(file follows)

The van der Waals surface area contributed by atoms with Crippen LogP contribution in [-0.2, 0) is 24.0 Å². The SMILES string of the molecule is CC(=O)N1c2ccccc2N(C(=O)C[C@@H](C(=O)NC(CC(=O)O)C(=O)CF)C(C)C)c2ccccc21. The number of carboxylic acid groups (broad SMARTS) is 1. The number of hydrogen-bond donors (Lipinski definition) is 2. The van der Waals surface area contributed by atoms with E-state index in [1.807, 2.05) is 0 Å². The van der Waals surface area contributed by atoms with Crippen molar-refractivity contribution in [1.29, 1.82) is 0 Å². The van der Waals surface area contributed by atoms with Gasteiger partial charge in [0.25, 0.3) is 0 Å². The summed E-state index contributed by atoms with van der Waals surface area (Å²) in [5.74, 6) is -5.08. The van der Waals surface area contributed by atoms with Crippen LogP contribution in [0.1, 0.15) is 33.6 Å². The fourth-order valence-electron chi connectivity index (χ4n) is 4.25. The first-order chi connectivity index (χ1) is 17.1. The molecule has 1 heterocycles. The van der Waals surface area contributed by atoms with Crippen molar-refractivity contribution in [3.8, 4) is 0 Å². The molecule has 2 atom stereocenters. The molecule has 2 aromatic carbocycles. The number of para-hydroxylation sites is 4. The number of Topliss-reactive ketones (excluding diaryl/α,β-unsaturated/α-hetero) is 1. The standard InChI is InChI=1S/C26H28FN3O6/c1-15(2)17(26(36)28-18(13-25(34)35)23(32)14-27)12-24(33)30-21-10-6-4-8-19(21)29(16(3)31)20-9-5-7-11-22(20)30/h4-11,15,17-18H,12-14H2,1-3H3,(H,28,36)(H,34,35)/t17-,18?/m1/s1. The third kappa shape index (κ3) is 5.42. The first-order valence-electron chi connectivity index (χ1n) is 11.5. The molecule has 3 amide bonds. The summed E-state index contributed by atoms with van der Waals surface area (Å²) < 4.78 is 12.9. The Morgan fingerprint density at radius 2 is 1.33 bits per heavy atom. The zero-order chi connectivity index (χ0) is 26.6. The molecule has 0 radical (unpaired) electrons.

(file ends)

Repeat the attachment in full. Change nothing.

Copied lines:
The van der Waals surface area contributed by atoms with Crippen LogP contribution in [-0.2, 0) is 24.0 Å². The SMILES string of the molecule is CC(=O)N1c2ccccc2N(C(=O)C[C@@H](C(=O)NC(CC(=O)O)C(=O)CF)C(C)C)c2ccccc21. The number of carboxylic acid groups (broad SMARTS) is 1. The number of hydrogen-bond donors (Lipinski definition) is 2. The van der Waals surface area contributed by atoms with E-state index in [1.807, 2.05) is 0 Å². The van der Waals surface area contributed by atoms with Crippen molar-refractivity contribution in [1.29, 1.82) is 0 Å². The van der Waals surface area contributed by atoms with Gasteiger partial charge in [0.25, 0.3) is 0 Å². The summed E-state index contributed by atoms with van der Waals surface area (Å²) in [5.74, 6) is -5.08. The van der Waals surface area contributed by atoms with Crippen LogP contribution in [0.1, 0.15) is 33.6 Å². The fourth-order valence-electron chi connectivity index (χ4n) is 4.25. The first-order chi connectivity index (χ1) is 17.1. The molecule has 1 heterocycles. The van der Waals surface area contributed by atoms with Crippen molar-refractivity contribution in [3.8, 4) is 0 Å². The molecule has 2 atom stereocenters. The molecule has 2 aromatic carbocycles. The number of para-hydroxylation sites is 4. The number of Topliss-reactive ketones (excluding diaryl/α,β-unsaturated/α-hetero) is 1. The standard InChI is InChI=1S/C26H28FN3O6/c1-15(2)17(26(36)28-18(13-25(34)35)23(32)14-27)12-24(33)30-21-10-6-4-8-19(21)29(16(3)31)20-9-5-7-11-22(20)30/h4-11,15,17-18H,12-14H2,1-3H3,(H,28,36)(H,34,35)/t17-,18?/m1/s1. The third kappa shape index (κ3) is 5.42. The first-order valence-electron chi connectivity index (χ1n) is 11.5. The molecule has 3 amide bonds. The summed E-state index contributed by atoms with van der Waals surface area (Å²) < 4.78 is 12.9. The Morgan fingerprint density at radius 2 is 1.33 bits per heavy atom. The zero-order chi connectivity index (χ0) is 26.6. The molecule has 0 radical (unpaired) electrons.